Prime Minister Boris Johnson warned Sunday the coronavirus outbreak was "accelerating" as the UK government told 1.5 million people most at risk to stay at home for 12 weeks.
Johnson's warning came amid a growing debate about whether people are taking warnings to socially distance from each other seriously enough and whether or not government should enforce stronger restrictions.
"The numbers are very stark, and they are accelerating," said Johnson.
"We are only a matter of weeks - two or three - behind Italy. The Italians have a superb health care system. And yet their doctors and nurses have been completely overwhelmed by the demand."
The PM's plea came after latest health department figures showed that 233 people have died from COVID-19 in the UK, with the number of those testing positive for the virus standing at 5,018.
The government has outlined emergency legislation to give police, public health and immigration officers extra powers to contain the outbreak.
On Friday, Downing Street announced stronger measures to try and combat the spread, including the closing of bars, pubs and restaurants.
Housing secretary Robert Jenrick told Sky TV on Sunday morning that if the public did not follow their advice they will "have to consider other options".
Asked if the government was acting too late to take protective measures, as Britain appears to be on a similar path to Italy in terms of numbers affected, if several weeks behind, Jenrick said he did not think that was the case.
As part of the latests measures to try and protect those most at risk, the government advised those with underlying health conditions such as bone or blood cancers, cystic fibrosis, or who have had an organ transplant to do all they can to shield themselves from the virus, including confining themselves at home for a long period.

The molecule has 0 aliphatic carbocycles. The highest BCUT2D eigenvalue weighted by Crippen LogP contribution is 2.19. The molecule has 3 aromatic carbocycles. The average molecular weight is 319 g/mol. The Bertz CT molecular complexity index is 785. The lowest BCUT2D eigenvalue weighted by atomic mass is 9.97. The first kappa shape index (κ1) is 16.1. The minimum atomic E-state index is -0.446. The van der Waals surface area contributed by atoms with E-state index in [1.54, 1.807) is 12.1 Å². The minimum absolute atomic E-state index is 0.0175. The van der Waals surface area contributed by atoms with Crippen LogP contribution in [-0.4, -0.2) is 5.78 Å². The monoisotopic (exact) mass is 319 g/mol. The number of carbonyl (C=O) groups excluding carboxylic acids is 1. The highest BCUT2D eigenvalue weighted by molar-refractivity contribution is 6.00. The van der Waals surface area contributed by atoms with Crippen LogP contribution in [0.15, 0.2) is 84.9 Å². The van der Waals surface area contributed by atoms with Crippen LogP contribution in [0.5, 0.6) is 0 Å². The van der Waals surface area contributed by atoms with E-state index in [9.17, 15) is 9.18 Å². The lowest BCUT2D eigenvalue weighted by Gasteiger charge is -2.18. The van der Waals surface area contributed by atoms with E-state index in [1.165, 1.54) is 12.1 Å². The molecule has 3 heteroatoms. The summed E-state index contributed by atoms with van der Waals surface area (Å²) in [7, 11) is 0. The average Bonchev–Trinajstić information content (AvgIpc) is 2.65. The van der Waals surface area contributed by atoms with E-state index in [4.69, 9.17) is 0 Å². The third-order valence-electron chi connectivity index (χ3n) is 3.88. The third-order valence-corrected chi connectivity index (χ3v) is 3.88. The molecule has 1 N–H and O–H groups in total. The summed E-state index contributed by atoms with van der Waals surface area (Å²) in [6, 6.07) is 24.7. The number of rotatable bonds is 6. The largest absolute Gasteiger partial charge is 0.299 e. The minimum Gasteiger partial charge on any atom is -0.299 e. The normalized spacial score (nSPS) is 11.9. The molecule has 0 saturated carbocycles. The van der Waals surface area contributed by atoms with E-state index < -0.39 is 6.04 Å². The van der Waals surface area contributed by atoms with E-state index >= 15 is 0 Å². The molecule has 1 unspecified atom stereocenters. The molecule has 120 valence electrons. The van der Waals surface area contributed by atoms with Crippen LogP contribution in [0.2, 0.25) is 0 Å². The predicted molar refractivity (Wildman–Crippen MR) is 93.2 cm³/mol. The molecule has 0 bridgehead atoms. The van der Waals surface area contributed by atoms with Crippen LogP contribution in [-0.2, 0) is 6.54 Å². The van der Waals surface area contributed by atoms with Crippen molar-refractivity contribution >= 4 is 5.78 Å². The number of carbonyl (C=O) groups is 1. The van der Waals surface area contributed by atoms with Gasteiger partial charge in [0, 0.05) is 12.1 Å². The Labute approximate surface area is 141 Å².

"People should stay at home, protect our NHS and save lives," Jenrick said in a statement.
He added that the government was asking "extremely vulnerable individuals" to take "extra steps to shield themselves".
A statement from the communities department outlined the time frame the government wanted the most vulnerable to follow.
"People identified as belonging to one or more of the at-risk groups will be contacted by their GP practice, specialist or both strongly advising them to stay at home for a period of at least 12 weeks." A dedicated phone line and arrangements to deliver groceries or medicines will also be announced.
Paul Johnstone, director of Public Health England, said those contacted should "not go out for shopping, for leisure or for travel".
(This story has not been edited by Business Standard staff and is auto-generated from a syndicated feed.)